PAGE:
THE United States will resume imports of elephant and lion trophies from Zimbabwe once government steps up its conservation management efforts in communities, a United States official has said as the cash-strapped government continues to lose millions in revenue.
Widespread poaching and invasions of conservancies has not only destabilised the ecosystem but also affected the livelihoods of thousands of families generating revenue under the Campfire programme, which in early 1990s generated US$1,5 million for 400 000 people.
US Secretary of the Interior Sally Jewell, speaking at a telephonic press briefing from the Washington DC Foreign Press Centre on wildlife trafficking in Africa, ahead of her trip to the continent this week, said her country did not allow the importation of trophies from Zimbabwe because it did not believe sufficient measures are being put in place to conserve wildlife.
“We do not allow the importation of trophies right now from Zimbabwe because the U.S. Fish and Wildlife Service does not believe that sufficient measures are being put in place in that country to support the conservation efforts in local communities,” she said on Wednesday.
Jewell said in some countries where the occasional and highly limited trophy hunting worked well, it was done in a way where the revenue from the hunt, “which is in some cases hundreds of thousands of dollars, goes back into that local community, because we know that for local communities it’s not easy to live with some of these species. And facilitating that through economic development and revenue to them is very, very important.”
“So that is the position that we’ve taken. Zimbabwe has not got a programme that to our satisfaction addresses those issues, where a country like Namibia does. So it’s, I think, very important that countries work with us and work with local communities to make sure that the resources get to the people where they are intended,” said Jewell.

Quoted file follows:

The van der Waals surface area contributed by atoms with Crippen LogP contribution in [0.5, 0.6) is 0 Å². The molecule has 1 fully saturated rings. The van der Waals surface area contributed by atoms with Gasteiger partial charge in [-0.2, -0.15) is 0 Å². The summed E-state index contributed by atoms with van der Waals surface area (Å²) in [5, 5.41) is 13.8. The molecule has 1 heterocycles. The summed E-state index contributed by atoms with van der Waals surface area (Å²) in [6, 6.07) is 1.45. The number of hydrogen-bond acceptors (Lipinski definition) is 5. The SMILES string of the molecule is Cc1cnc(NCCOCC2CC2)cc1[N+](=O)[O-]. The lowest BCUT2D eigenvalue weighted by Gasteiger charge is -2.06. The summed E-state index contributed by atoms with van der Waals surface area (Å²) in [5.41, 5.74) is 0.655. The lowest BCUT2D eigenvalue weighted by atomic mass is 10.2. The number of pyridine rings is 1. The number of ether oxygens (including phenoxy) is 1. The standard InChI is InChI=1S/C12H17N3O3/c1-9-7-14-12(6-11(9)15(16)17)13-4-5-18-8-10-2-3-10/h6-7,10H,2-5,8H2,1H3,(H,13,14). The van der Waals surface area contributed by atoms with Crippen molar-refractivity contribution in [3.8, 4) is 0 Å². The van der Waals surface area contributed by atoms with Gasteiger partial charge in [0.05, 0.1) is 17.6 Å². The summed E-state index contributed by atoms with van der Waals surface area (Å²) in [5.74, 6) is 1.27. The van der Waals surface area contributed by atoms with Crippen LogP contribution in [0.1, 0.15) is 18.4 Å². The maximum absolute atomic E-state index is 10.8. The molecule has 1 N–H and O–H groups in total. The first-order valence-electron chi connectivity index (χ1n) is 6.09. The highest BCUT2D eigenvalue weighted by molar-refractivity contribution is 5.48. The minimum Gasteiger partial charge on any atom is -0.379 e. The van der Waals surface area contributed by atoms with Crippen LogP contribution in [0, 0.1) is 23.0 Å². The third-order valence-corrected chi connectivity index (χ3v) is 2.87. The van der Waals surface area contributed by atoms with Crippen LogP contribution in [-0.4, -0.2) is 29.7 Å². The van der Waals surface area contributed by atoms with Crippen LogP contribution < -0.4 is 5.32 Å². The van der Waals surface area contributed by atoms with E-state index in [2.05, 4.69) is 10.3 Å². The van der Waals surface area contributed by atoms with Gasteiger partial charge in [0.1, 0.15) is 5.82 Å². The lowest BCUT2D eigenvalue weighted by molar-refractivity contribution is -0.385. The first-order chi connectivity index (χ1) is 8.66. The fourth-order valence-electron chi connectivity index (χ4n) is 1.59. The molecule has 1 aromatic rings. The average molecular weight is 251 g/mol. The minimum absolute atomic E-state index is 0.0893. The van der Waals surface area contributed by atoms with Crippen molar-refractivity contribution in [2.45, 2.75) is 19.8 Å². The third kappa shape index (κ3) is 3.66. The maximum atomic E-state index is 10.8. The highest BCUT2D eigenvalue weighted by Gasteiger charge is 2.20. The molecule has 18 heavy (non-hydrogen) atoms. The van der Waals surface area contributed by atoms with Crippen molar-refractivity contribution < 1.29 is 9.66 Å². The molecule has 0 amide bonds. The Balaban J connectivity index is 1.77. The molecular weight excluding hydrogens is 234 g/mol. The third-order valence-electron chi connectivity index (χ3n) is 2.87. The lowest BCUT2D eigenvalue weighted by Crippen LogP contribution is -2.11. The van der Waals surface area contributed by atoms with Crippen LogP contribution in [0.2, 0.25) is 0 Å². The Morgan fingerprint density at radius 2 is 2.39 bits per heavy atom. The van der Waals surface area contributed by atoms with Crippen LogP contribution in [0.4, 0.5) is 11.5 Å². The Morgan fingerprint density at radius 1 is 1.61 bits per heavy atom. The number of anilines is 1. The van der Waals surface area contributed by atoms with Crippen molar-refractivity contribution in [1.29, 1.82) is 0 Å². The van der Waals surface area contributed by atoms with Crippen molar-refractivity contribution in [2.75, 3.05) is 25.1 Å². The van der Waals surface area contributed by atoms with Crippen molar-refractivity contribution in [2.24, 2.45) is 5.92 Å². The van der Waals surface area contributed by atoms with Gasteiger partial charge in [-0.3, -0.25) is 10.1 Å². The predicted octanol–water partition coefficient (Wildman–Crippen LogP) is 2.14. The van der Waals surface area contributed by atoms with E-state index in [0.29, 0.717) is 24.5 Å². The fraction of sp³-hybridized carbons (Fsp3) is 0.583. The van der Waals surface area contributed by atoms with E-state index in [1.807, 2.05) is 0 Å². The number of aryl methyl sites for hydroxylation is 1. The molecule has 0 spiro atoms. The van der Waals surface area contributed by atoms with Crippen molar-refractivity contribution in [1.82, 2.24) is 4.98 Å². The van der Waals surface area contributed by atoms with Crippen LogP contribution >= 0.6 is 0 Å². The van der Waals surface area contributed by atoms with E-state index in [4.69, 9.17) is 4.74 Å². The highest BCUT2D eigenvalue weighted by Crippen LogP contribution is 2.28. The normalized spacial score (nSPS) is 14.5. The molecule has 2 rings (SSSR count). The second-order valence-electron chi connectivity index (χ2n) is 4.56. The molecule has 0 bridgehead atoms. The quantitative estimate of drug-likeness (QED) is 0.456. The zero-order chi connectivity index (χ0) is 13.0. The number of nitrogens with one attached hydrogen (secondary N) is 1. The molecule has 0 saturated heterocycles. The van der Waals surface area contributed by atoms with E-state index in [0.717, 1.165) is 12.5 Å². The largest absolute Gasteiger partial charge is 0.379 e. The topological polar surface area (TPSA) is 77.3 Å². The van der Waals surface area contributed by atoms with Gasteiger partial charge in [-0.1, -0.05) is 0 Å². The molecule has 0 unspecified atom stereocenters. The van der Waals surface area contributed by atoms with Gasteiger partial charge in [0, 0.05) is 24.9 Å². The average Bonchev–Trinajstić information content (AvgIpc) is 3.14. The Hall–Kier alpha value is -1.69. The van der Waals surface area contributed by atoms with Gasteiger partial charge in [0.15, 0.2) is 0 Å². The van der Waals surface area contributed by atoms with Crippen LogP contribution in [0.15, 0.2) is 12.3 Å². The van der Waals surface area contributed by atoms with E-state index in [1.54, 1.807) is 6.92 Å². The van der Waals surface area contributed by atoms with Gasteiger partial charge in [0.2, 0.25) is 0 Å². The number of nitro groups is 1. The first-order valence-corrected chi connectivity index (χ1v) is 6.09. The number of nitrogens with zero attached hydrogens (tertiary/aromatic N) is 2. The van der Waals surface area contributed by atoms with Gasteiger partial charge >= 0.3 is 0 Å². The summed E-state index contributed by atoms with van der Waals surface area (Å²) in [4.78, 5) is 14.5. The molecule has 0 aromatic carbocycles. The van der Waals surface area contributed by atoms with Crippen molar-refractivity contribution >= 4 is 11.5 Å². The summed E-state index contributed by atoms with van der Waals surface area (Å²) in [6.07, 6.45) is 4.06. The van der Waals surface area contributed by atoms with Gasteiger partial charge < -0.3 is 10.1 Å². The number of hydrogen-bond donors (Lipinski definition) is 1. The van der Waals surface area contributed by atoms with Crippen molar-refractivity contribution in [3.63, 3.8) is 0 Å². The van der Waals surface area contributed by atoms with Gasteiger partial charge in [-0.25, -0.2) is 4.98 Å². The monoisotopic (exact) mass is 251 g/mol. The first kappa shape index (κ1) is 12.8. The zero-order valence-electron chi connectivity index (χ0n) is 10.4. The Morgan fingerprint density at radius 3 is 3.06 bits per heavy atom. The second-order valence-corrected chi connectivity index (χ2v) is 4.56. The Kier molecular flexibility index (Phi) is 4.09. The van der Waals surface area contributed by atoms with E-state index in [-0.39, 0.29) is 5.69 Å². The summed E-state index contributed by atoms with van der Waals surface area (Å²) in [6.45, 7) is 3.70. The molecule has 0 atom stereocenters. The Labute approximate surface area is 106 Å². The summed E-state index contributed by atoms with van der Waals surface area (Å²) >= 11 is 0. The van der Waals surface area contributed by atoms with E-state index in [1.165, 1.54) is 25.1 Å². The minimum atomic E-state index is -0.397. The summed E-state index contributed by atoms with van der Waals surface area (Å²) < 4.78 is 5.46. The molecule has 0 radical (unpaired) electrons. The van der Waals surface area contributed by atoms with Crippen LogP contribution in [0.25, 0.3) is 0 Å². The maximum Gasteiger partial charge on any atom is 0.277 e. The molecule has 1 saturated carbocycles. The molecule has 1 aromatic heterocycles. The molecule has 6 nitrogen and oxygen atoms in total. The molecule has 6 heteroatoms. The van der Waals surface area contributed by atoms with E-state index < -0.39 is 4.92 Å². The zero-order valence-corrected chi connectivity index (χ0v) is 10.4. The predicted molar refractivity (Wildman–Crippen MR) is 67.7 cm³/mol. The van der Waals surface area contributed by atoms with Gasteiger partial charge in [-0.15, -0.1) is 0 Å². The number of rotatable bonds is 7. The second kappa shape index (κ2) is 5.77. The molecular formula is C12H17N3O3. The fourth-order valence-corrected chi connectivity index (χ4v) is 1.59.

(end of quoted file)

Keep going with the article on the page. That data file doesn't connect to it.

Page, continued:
Adding to Jewell’s comments, Associate Director of the US Fish and Wildlife Service Robert Dreher said his country has the responsibility to ensure the preservation and the sustainable conservation of endangered species.
“Now, the question was asked about what our engagement has been with the government of Zimbabwe. We have worked very closely with the government of Zimbabwe for almost two years now to clarify their management structure, to assist them in developing conservation plans for elephants. Elephant is currently the species that we are not permitting import of trophies from Zimbabwe. And we have hope that we can work with the government of Zimbabwe to the point where they have a very demonstrable conservation programme in place that would permit us to allow imports,” Dreher said.
“The lion has just been listed, and the issue of showing that there is a conservation benefit for lions in the wild would apply to any country from which American hunters try to import trophy lions. So we’ll be looking to work with all of the range countries in Africa that – where there is hunting of lions to help make that conservation programme real.”